Elementary Point-Set Topology
Author: Andre L. Yandl, Adam Bowers
Publisher: Courier Dover Publications
In addition to serving as an introduction to the basics of point-set topology, this text bridges the gap between the elementary calculus sequence and higher-level mathematics courses. The versatile, original approach focuses on learning to read and write proofs rather than covering advanced topics. Based on lecture notes that were developed over many years at The University of Seattle, the treatment is geared toward undergraduate math majors and suitable for a variety of introductory courses. Starting with elementary concepts in logic and basic techniques of proof writing, the text defines topological and metric spaces and surveys continuity and homeomorphism. Additional subjects include product spaces, connectedness, and compactness. The final chapter illustrates topology's use in other branches of mathematics with proofs of the fundamental theorem of algebra and of Picard's existence theorem for differential equations. "This is a back-to-basics introductory text in point-set topology that can double as a transition to proofs course. The writing is very clear, not too concise or too wordy. Each section of the book ends with a large number of exercises. The optional first chapter covers set theory and proof methods; if the students already know this material you can start with Chapter 2 to present a straight topology course, otherwise the book can be used as an introduction to proofs course also." — Mathematical Association of America
Facts101 is your complete guide to A Transition to Advanced Mathematics, A Survey Course. In this book, you will learn topics such as Number Theory, Real Analysis, Probability and Statistics, and Graph Theory plus much more. With key features such as key terms, people and places, Facts101 gives you all the information you need to prepare for your next exam. Our practice tests are specific to the textbook and we have designed tools to make the most of your limited study time.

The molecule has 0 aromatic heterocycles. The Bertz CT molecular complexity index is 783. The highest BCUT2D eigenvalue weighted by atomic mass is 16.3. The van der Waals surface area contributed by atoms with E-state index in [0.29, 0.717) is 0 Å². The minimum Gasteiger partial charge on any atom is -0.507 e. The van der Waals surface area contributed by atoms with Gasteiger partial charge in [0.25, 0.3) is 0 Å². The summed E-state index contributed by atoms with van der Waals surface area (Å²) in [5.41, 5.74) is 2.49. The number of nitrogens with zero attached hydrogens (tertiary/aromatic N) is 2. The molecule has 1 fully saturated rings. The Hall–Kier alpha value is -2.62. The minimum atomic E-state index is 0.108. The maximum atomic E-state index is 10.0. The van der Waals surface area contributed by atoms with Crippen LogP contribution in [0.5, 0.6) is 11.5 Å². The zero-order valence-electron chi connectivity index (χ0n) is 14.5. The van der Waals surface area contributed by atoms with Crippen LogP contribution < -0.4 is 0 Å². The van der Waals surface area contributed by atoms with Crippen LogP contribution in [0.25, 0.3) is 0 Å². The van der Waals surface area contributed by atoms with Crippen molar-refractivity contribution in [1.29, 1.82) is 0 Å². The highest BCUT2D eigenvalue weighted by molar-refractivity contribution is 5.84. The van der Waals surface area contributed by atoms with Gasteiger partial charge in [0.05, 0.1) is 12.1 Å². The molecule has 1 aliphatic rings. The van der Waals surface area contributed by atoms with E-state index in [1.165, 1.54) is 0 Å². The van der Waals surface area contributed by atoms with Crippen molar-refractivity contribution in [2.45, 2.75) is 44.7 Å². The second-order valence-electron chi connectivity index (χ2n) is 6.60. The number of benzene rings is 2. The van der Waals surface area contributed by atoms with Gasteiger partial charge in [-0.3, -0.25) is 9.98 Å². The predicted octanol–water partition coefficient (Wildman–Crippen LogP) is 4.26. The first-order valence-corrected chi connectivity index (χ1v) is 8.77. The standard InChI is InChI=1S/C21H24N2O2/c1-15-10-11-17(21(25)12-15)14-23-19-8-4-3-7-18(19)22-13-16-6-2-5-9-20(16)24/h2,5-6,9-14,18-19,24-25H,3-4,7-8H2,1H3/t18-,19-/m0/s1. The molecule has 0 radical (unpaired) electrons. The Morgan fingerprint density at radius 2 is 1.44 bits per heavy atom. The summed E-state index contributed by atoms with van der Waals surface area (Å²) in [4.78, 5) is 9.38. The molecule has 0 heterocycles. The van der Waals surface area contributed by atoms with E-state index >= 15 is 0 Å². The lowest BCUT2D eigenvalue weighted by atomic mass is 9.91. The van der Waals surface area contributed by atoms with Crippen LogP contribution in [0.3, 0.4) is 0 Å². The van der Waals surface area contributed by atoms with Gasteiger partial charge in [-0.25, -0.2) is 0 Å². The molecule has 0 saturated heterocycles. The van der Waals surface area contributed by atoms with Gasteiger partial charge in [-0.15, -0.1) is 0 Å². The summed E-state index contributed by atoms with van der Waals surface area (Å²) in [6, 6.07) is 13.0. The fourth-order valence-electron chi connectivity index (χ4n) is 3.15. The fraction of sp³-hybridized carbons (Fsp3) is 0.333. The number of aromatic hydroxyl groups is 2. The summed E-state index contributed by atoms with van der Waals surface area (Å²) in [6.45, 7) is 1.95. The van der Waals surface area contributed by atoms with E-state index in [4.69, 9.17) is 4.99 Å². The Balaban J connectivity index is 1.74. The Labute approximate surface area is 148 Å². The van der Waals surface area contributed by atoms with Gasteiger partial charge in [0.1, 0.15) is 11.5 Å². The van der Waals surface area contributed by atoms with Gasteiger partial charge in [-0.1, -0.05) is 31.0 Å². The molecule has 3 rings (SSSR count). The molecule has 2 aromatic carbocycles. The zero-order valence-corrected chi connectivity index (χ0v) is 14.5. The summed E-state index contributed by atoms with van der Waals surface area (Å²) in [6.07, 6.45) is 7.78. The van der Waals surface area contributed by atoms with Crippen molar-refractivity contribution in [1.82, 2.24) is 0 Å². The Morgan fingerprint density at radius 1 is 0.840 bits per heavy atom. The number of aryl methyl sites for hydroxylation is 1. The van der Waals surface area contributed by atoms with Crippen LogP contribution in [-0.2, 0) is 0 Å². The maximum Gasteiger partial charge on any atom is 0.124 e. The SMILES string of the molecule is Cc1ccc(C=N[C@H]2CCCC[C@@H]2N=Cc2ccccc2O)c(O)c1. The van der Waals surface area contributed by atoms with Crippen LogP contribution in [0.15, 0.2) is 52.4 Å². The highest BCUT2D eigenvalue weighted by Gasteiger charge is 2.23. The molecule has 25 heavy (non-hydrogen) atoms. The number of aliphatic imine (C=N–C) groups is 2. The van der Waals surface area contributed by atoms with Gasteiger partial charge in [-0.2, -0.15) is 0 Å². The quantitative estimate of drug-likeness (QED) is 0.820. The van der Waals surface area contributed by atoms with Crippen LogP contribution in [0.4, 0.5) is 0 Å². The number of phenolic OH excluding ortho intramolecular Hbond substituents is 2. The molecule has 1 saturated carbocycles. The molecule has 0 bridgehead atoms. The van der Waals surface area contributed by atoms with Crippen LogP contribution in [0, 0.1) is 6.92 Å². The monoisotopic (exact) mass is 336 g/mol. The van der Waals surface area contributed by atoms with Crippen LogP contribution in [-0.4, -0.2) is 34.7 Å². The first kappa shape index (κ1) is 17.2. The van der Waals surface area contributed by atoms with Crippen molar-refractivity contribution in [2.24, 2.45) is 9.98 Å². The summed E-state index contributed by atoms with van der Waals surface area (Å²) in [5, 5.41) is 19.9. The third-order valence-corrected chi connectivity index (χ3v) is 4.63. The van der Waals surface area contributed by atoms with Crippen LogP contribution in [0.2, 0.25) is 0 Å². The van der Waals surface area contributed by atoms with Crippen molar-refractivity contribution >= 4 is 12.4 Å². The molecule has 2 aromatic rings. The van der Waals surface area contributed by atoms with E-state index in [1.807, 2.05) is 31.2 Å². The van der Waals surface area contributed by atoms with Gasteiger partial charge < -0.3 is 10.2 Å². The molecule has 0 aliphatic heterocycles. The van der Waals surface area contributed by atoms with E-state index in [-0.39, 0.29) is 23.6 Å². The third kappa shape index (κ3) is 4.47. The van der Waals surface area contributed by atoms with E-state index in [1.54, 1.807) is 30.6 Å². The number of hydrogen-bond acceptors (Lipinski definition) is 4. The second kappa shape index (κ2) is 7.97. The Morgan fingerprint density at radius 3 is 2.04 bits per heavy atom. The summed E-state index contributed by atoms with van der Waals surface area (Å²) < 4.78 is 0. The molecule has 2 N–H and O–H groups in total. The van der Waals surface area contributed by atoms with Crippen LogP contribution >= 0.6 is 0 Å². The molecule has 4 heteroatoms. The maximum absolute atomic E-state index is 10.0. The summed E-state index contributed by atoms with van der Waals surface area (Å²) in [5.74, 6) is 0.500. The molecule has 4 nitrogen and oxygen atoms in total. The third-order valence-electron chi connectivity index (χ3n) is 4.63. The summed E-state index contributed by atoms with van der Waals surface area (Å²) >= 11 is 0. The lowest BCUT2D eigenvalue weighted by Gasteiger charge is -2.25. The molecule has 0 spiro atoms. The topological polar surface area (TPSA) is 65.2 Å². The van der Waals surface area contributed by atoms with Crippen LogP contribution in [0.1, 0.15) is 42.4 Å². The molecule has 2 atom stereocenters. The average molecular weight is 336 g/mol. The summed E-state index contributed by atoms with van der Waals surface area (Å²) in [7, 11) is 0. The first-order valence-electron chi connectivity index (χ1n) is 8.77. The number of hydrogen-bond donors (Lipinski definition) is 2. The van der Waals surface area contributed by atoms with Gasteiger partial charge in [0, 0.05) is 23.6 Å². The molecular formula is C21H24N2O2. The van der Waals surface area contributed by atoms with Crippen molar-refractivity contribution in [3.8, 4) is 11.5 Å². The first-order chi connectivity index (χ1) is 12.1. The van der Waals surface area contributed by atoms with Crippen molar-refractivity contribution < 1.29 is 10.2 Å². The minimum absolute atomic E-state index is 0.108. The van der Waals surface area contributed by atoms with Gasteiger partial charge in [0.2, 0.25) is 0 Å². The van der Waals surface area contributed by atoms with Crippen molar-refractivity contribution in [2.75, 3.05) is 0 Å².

Facts101 is your complete guide to A Transition to Advanced Mathematics. In this book, you will learn topics such as as those in your book plus much more. With key features such as key terms, people and places, Facts101 gives you all the information you need to prepare for your next exam. Our practice tests are specific to the textbook and we have designed tools to make the most of your limited study time.
This text offers a crucial primer on proofs and the language of mathematics. Brief and to the point, it lays out the fundamental ideas of abstract mathematics and proof techniques that students will need to master for other math courses. Campbell presents these concepts in plain English, with a focus on basic terminology and a conversational tone that draws natural parallels between the language of mathematics and the language students communicate in every day. The discussion highlights how symbols and expressions are the building blocks of statements and arguments, the meanings they convey, and why they are meaningful to mathematicians. In-class activities provide opportunities to practice mathematical reasoning in a live setting, and an ample number of homework exercises are included for self-study. This text is appropriate for a course in Foundations of Advanced Mathematics taken by students who've had a semester of calculus, and is designed to be accessible to students with a wide range of mathematical proficiency. It can also be used as a self-study reference, or as a supplement in other math courses where additional proofs practice is needed. Important Notice: Media content referenced within the product description or the product text may not be available in the ebook version.